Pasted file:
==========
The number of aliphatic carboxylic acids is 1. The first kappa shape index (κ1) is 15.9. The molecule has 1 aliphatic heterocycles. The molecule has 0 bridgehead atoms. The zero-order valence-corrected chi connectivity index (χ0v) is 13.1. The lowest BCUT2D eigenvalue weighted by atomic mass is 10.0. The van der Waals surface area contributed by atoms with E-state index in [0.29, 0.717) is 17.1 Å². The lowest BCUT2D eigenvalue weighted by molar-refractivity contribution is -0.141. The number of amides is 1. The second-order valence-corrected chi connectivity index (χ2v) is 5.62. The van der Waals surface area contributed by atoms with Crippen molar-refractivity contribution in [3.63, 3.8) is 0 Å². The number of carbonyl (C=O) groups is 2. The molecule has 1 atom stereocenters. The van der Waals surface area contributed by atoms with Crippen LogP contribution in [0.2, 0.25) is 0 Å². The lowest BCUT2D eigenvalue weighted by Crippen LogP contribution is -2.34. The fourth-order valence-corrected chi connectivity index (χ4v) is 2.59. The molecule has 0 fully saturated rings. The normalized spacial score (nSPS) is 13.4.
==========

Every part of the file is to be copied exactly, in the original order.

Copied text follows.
The number of aliphatic carboxylic acids is 1. The first kappa shape index (κ1) is 15.9. The molecule has 1 aliphatic heterocycles. The molecule has 0 bridgehead atoms. The zero-order valence-corrected chi connectivity index (χ0v) is 13.1. The lowest BCUT2D eigenvalue weighted by atomic mass is 10.0. The van der Waals surface area contributed by atoms with E-state index in [0.29, 0.717) is 17.1 Å². The lowest BCUT2D eigenvalue weighted by molar-refractivity contribution is -0.141. The number of amides is 1. The second-order valence-corrected chi connectivity index (χ2v) is 5.62. The van der Waals surface area contributed by atoms with Crippen molar-refractivity contribution in [3.63, 3.8) is 0 Å². The number of carbonyl (C=O) groups is 2. The molecule has 1 atom stereocenters. The van der Waals surface area contributed by atoms with Crippen LogP contribution in [0.2, 0.25) is 0 Å². The lowest BCUT2D eigenvalue weighted by Crippen LogP contribution is -2.34. The fourth-order valence-corrected chi connectivity index (χ4v) is 2.59. The molecule has 0 fully saturated rings. The normalized spacial score (nSPS) is 13.4.